Which brings us back to the topic of dissociating words from their meanings. Specifically, the word “public.” In her op-ed, Moskowitz claimed:

Success Academies are free, K-12 public schools, open to all children.

The word “public,” as most of us understand it, means “available to everyone”– like a public park or bathroom. Given that meaning, Eva Moskowitz’s schools are not public. Success Academies refuse to admit students they don’t want (they currently accept roughly 20% of students who apply) and get rid of students they don’t like.

Since Success Academies are not public, it’s kind of shocking that when the chips are down, their students can’t compete with the best and brightest from the city’s allegedly failing public system. But those were the results this spring when every single member of the Harlem Success Academy’s first graduating class failed the entrance exam to the city’s select public high schools.

It’s hard to know what went wrong, but we do know that we’re not allowed to blame poverty when students fail. And you can bet I’m not going to blame the Success Academy’s teachers, who get worked to the bone. Maybe we should just blame Moskowitz.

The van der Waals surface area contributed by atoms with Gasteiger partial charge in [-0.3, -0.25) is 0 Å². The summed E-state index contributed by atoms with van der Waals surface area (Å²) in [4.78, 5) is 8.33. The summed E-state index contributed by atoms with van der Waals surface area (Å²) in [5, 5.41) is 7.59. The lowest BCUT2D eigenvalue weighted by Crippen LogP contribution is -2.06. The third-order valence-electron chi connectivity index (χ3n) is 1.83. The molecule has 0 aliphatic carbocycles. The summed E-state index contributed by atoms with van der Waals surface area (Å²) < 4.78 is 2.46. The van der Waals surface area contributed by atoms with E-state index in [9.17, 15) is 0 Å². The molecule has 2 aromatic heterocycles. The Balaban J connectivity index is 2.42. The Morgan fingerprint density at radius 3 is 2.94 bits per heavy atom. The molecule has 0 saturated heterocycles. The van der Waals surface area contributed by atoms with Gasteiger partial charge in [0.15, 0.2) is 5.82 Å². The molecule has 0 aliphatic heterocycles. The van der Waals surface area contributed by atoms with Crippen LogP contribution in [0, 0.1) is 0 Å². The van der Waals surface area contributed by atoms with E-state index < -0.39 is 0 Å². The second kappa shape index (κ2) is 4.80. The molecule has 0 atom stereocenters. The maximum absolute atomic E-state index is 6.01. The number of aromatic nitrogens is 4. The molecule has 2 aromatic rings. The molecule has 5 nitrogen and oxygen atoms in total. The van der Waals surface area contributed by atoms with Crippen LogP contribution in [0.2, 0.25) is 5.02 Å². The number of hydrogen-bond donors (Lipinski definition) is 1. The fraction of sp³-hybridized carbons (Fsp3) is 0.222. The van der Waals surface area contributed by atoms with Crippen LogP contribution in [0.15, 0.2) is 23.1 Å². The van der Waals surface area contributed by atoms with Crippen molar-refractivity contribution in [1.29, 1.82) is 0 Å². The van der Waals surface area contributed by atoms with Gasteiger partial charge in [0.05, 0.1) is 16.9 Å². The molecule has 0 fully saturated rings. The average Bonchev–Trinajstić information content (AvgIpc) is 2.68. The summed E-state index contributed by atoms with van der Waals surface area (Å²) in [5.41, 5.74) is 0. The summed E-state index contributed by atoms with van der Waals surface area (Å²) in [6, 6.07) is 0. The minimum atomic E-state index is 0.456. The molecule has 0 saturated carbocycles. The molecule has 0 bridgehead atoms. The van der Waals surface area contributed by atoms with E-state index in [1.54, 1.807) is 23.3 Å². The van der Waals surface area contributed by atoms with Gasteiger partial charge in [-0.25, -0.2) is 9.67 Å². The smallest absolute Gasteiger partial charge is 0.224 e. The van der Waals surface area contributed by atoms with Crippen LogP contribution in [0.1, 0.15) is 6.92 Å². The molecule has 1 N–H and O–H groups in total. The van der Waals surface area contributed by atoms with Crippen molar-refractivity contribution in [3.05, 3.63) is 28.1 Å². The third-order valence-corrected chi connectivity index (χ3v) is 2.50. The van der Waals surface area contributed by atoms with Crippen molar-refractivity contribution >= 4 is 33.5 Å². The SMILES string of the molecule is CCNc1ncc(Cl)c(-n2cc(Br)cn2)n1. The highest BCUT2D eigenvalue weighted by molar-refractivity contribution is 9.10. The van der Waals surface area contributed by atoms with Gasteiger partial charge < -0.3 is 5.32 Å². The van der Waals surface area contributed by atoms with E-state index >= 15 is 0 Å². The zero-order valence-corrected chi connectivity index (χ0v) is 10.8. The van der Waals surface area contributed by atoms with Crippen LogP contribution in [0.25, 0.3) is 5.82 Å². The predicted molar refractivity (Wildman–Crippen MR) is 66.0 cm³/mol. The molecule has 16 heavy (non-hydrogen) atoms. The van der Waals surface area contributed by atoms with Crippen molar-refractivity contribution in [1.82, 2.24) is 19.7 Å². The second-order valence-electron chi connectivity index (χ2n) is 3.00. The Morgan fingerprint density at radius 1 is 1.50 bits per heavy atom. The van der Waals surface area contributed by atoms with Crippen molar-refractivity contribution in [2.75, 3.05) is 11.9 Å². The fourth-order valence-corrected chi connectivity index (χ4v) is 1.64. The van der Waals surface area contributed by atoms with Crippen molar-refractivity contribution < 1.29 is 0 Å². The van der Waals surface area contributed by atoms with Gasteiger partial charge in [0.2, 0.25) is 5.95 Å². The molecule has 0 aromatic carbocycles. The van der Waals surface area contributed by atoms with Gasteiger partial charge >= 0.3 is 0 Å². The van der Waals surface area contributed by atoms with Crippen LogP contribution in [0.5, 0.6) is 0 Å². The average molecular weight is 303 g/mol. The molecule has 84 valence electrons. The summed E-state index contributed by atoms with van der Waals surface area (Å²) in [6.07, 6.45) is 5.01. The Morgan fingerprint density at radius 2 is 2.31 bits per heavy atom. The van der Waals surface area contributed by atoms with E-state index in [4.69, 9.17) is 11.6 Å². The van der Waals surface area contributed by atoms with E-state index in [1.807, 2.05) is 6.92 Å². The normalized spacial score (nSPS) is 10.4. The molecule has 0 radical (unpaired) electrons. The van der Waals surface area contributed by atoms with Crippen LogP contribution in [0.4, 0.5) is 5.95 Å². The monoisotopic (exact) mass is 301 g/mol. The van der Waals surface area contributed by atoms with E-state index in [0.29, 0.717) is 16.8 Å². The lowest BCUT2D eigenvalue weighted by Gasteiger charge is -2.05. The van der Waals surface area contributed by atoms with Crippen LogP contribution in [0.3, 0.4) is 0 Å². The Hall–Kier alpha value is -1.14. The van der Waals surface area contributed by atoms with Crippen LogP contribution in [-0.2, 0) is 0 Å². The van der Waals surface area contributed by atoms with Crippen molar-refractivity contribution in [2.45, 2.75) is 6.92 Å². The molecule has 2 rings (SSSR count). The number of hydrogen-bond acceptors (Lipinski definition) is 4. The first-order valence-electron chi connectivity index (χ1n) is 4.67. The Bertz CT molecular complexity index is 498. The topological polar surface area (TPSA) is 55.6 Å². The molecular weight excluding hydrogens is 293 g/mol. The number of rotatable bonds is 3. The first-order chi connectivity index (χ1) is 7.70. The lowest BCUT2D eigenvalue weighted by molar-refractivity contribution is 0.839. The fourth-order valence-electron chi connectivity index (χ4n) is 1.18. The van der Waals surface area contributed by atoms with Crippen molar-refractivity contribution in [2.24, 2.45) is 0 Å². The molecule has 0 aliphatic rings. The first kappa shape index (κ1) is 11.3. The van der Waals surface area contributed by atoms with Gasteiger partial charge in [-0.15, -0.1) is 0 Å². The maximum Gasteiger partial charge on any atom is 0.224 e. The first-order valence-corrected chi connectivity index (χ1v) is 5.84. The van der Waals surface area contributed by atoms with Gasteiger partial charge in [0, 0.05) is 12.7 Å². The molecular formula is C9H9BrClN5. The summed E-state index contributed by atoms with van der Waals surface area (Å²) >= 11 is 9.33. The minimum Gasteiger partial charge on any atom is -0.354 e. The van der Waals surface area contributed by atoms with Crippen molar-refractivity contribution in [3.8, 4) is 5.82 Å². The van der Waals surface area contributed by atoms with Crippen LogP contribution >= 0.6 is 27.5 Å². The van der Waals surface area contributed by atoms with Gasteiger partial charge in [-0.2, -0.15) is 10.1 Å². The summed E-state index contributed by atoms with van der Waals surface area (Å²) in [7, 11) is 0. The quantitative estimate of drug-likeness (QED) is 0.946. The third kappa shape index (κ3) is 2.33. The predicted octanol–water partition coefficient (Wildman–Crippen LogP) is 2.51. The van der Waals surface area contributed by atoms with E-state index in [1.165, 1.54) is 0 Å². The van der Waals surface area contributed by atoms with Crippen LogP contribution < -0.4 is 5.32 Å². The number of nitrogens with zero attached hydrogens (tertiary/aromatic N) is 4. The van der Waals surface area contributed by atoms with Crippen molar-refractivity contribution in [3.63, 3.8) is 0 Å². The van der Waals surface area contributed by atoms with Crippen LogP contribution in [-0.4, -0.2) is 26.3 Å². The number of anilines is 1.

The Myth of the School as Savior of All Social Ills

Koti Chennayya – Legendary twin heroes known for their martial skills, heroic deeds, discipline and above all strength of character and respect for truth.

Eva Moskowitz recently wrote an op-ed for NY Post in which she makes the case that schools can effectively overcome all obstacles. In my last post here, “An Editorial on Societal Culpability for Have-Nots,” I argued something somewhat different. So it would be worth examining her argument closer so I can clarify my position.

Eva starts off with a strong statement:

There is a myth in this country that poverty and race are overwhelming barriers to a child’s ability to learn. This is simply not the case.

She then promotes the exemplar of her own schools, the Success Academy charter network, as the supporting evidence for this statement. “Success Academies are free, K-12 public schools, open to all children. . . . Success Academy schools are at the top of all public schools in the state.”

This is a bit of an aside, but I’d like to throw down the gauntlet here for Ms. Moskowitz. If she is truly committed to the “public” part of education, then why not share all of the wonderful practices and content that makes her schools so successful? I’m someone always seeking to learn from best practices, and I work willingly across charter and district divides.

When the scores came out for the first Common Core-aligned NY state tests last year, and I saw Success Academy II in the Bronx had the highest scores in the city, I tweeted that I wanted to know what they were doing. I’m serious about that.